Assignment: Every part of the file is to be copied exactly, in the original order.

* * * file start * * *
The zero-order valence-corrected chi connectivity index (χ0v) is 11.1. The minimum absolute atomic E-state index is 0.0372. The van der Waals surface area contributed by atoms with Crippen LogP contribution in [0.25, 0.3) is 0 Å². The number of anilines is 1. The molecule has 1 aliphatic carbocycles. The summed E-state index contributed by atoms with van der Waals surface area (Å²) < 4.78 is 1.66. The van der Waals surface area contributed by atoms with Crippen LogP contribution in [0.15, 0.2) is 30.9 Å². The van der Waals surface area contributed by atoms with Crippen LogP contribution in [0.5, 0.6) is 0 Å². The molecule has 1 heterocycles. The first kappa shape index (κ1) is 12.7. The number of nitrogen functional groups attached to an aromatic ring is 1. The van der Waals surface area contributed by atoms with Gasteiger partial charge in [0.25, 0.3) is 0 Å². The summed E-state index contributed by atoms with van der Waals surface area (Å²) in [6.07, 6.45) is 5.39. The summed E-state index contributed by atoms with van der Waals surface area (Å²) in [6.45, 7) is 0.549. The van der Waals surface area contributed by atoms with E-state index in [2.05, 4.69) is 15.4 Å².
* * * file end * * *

The zero-order valence-corrected chi connectivity index (χ0v) is 11.1. The minimum absolute atomic E-state index is 0.0372. The van der Waals surface area contributed by atoms with Crippen LogP contribution in [0.25, 0.3) is 0 Å². The number of anilines is 1. The molecule has 1 aliphatic carbocycles. The summed E-state index contributed by atoms with van der Waals surface area (Å²) < 4.78 is 1.66. The van der Waals surface area contributed by atoms with Crippen LogP contribution in [0.15, 0.2) is 30.9 Å². The van der Waals surface area contributed by atoms with Crippen LogP contribution in [0.5, 0.6) is 0 Å². The molecule has 1 heterocycles. The first kappa shape index (κ1) is 12.7. The number of nitrogen functional groups attached to an aromatic ring is 1. The van der Waals surface area contributed by atoms with Gasteiger partial charge in [0.25, 0.3) is 0 Å². The summed E-state index contributed by atoms with van der Waals surface area (Å²) in [6.07, 6.45) is 5.39. The summed E-state index contributed by atoms with van der Waals surface area (Å²) in [6.45, 7) is 0.549. The van der Waals surface area contributed by atoms with E-state index in [2.05, 4.69) is 15.4 Å².